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Spring Boot Application with Azure Redis Cache

Caching is essential for any application. It allows quick retrieval of frequently accessed data leading to faster loading times, more relevant insights, and happier users. With Spring Boot, REDIS, and ASAE adding a cache has never been easier

This article will go over how to create a Spring boot application that integrates with Azure Cache for Redis, a service that provides caching support for your applications. We will walk you through setting up a vanilla Spring Boot application that can accept HTTP requests to save data.

We will set up a local Postgres database to store a few student records, configure our Spring application to cache records in our Azure Redis instance, and finally, we will also expose a couple of endpoints to showcase some of the caching tooling Spring Data Reactive Redis offers.


Azure Cache For Redis

This service provides an in-memory data store based on, you guessed it, Redis.
What you need:

Postgres Setup

Our first step will be to set up a Postgres database. If you have one available free to use that and create a new table “Students” and enter some stub data. We will be using docker to containerize a Postgres DB. You can find our code here and can get Postgres running in docker by doing the following:

  1. Clone the repo
  2. cd into the Postgres folder
  3. Run docker-compose up -d to start the container detached from your terminal.

This will boot up a Postgres docker container available on port 5432.

Create your Spring boot application.
There are many ways to create a SpringBoot Application, at our favorite is using the trusty Spring Initializr. As you create your app we recommend using Java 17 and Gradle. Make sure to include the following dependencies:

  • Spring Web
  • Spring Data Reactive Redis.
  • Postgres
  • Data JPA

When complete it should look like this:

Create Redis Cache on Azure

  1. Go to and click + Create a resource

2. Click Database in the categories panel to the left and then select Redis Cache

Create Redis Instance

3. On the new Page specify:
– Enter the DNS name for your cache
– Specify your Subscription, Resource Group, Location, and Cache type

4. Click on the “Review + Create” Tab and after validation is done, click on Create to finalize the cache setup

You should be able to see the new resource listed in your Dashboard now.

There is a lot going on here but we just need 2 things:

  1. Redis Console. We will use this to look at what is being stored in our cache when the app is running.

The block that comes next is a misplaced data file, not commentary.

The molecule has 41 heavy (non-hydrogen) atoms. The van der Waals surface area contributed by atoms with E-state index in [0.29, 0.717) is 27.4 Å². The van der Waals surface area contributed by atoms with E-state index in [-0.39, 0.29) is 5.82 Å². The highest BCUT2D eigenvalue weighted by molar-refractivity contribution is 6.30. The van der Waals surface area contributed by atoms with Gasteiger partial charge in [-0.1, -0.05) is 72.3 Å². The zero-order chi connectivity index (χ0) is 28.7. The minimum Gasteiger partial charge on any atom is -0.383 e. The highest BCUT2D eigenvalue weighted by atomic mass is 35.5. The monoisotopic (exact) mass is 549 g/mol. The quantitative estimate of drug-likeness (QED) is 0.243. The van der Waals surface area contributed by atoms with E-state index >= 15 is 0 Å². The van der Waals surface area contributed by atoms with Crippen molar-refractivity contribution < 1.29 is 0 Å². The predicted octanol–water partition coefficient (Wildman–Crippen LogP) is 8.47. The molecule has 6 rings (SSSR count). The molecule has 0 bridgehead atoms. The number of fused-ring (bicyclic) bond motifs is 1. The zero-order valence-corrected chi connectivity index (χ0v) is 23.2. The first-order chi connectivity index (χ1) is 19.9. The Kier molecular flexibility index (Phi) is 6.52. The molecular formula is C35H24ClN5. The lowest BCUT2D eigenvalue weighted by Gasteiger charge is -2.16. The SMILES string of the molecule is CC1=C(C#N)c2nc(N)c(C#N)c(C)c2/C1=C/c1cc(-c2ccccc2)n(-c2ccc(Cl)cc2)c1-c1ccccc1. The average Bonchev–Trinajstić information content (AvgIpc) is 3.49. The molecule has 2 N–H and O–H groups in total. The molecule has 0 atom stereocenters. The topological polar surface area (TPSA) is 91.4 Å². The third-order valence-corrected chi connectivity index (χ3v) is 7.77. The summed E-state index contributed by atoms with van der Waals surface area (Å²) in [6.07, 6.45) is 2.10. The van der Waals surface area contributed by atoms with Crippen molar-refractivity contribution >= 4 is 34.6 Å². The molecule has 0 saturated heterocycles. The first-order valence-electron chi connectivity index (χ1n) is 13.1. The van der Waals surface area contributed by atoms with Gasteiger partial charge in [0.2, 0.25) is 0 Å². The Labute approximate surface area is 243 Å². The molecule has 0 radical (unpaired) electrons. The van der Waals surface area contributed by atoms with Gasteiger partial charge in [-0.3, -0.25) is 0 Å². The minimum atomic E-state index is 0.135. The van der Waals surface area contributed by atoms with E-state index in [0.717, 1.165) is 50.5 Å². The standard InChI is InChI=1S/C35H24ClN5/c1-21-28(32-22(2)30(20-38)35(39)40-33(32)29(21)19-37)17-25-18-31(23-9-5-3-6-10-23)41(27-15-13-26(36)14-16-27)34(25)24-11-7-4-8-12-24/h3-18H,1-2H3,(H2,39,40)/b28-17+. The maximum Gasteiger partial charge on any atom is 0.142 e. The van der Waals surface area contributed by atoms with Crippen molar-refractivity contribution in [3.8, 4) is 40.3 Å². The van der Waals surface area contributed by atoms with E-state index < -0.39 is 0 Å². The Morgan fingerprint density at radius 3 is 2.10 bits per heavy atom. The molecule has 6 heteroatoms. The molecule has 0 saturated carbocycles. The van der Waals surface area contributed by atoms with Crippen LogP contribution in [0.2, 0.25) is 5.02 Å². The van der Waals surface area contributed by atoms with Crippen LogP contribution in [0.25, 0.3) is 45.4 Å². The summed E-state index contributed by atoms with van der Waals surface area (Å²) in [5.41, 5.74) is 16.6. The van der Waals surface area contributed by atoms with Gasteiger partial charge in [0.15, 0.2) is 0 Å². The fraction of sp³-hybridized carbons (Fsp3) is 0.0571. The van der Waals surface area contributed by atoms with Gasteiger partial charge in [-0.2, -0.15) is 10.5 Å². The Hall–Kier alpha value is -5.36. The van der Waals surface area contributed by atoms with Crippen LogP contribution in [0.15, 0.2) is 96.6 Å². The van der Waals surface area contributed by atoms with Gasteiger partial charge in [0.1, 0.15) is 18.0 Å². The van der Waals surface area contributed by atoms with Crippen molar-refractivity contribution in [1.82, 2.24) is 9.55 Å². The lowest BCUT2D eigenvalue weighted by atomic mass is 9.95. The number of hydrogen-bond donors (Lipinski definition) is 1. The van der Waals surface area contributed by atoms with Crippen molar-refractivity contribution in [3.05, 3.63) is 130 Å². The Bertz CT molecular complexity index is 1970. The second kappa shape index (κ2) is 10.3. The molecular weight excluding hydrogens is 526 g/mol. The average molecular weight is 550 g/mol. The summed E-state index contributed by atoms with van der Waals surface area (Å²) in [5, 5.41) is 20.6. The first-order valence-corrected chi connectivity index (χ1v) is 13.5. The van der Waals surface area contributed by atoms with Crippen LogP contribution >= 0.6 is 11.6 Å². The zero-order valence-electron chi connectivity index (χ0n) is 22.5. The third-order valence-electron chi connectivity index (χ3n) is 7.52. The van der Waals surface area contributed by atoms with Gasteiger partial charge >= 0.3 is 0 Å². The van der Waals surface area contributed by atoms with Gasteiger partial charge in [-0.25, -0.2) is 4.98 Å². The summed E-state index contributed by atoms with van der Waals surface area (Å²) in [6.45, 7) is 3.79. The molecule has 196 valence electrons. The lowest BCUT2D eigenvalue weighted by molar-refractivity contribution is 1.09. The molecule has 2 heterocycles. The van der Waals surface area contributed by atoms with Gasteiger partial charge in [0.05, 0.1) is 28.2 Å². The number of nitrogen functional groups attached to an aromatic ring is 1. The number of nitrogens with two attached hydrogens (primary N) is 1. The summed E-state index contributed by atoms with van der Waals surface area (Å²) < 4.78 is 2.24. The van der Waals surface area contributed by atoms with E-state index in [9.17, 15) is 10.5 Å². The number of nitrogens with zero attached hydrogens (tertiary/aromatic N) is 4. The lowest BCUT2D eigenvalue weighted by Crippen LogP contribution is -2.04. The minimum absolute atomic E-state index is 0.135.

2. Access Keys. These are used to authenticate our application when we connect to the Redis instance


Configure your Spring Boot App to use Azure Cache

In your file, reference your Azure Redis properties and access keys to set up the following configuration: = <>
spring.redis.port = <cachePort>
spring.redis.password = <your-redis-access-key>

To let your app hook into our Postgres you will need to add these configuration properties to your

spring.datasource.platform = postgres
spring.datasource.url = jdbc:postgresql://localhost:5432/postgres
spring.datasource.username = postgres
spring.datasource.password = superpswd
driver-class-name= org.postgresql.Driver = true = true

For our application, we are simulating a classroom app, so our main entity will be a student who has an id and a name. Here is the basic entity and JpaRepository 

@Table(name = "students")
public class Student implements Serializable {
    @GeneratedValue(strategy = GenerationType.AUTO)
    Long id;
    String firstName;
    public Student() {}
    public Student(Long id, String firstName) { = id;
        this.firstName = firstName;
    public Long getId() {
        return id;
    public String getFirstName() {
        return firstName;
    public void setFirstName(String firstName) {
        this.firstName = firstName;
    public void setId(Long id) { = id;
public interface StudentRepository extends JpaRepository<Student, Long> {}

These settings will let your application know the location of your cache, so it can communicate back and forth during runtime.


Configuring your Redis Template

RedisTemplate is a useful abstraction that allows you to interact with Redis, it takes care of serialization and connection management in order to focus on the task at hand – caching our content.

For this application, we use StringRedisSerializer for our keys and GenericJackson2JsonRedisSerializer for our values. We use StringRedisSerializer since is common to have string values as keys and GenericJackson2JsonRedisSerializer will take care of our objects, serializing them to JSON/using dynamic typing.

We make use of the LettuceConnectionFactory to take care of our connection management which will create thread-safe connections every time we interact with Redis.

Finally, we use @EnableCaching annotation in order to use cache annotations throughout our app. Our configuration bean will end up looking like this: